In an unexpected announcement April 15, Gerald Rosen, Detroit's bankruptcy mediator, revealed that the city has reached a deal with the Retired Detroit Police and Fire Fighters Association, in which pensioners will receive almost no cuts in monthly pension checks and would keep "almost half" of annual cost-of-living adjustments, according to the Detroit Free Press. This latest agreement, which comes on the heels of separate deals with two global banks and unsecured bondholders, could help the city to emerge sooner from bankruptcy than expected.

The Association also agreed to support the creation of a Voluntary Employee Beneficiary Association, which would manage retiree health care, according to USA Today. The retiree association agreed to support the city's restructuring proposal on the condition that Michigan contributes the $350 million that it has promised as part of the "grand bargain" to protect the Detroit Institute of Art. The deal requires retirees and active vested pensioners to vote individually as to whether they will relinquish their right to pursue lawsuits over pension cuts against the state of Michigan. For any deal to receive enough support to pass, it will need the retirement systems and the Official Committee of Retirees to recommend a "yes" vote to pensioners.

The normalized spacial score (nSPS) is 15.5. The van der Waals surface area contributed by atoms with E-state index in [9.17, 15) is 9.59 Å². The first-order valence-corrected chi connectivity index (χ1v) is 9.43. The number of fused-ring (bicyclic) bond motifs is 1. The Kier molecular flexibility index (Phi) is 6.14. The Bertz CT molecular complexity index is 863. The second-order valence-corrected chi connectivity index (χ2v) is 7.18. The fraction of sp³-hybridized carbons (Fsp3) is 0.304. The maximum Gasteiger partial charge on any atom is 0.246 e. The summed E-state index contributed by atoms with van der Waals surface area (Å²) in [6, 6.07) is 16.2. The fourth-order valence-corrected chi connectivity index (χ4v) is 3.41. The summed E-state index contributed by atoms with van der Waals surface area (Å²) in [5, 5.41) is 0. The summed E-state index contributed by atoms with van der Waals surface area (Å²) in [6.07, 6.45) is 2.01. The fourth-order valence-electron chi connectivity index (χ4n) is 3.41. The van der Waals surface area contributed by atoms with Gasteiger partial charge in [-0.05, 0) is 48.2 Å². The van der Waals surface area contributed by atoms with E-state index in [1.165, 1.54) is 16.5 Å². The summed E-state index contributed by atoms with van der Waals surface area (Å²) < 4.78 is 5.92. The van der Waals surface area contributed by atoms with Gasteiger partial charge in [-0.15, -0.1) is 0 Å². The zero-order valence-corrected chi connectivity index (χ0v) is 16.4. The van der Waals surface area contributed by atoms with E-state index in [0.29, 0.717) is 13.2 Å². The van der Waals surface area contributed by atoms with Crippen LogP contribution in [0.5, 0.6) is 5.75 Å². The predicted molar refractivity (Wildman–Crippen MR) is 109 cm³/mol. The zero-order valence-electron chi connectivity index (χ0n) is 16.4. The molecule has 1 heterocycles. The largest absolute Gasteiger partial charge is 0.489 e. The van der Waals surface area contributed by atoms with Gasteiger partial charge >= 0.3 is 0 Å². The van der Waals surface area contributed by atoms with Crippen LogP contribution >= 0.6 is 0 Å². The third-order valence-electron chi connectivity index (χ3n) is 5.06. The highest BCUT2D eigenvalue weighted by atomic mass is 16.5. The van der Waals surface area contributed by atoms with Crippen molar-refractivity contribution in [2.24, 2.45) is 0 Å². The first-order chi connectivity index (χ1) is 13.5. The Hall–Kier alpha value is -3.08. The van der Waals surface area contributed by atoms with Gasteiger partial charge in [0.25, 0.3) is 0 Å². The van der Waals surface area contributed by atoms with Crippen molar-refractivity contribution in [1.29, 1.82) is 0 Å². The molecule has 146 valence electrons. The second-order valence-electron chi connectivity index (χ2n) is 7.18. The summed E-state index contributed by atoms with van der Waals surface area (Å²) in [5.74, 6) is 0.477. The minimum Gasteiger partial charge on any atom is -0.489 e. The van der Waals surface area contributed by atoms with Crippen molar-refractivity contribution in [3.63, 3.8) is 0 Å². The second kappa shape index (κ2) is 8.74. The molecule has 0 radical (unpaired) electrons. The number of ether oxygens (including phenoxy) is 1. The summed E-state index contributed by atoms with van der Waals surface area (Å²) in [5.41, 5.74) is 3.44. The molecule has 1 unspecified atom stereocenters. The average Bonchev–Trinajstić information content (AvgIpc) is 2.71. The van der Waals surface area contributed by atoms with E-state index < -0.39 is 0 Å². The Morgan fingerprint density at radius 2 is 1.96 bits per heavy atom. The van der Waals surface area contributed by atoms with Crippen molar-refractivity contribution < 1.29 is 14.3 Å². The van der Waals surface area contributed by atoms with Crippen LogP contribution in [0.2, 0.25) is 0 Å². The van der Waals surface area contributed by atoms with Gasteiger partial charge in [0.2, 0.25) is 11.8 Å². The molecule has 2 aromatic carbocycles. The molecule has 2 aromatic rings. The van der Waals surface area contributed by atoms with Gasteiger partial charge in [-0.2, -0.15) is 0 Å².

Detroit police retiree Mustafa Abdur-Rahman, 52, told the Free Press that he's ready to agree to the deal.

"I'd say I'm thrilled about it," Abdur-Rahman, who receives a monthly check of about $3,500, told the news source. "If I know what I'm working with up front, I can adjust what I'm doing. It's like a Social Security check: I've never heard them cutting a Social Security check, but if they're going to cut the cost of living, I can take that."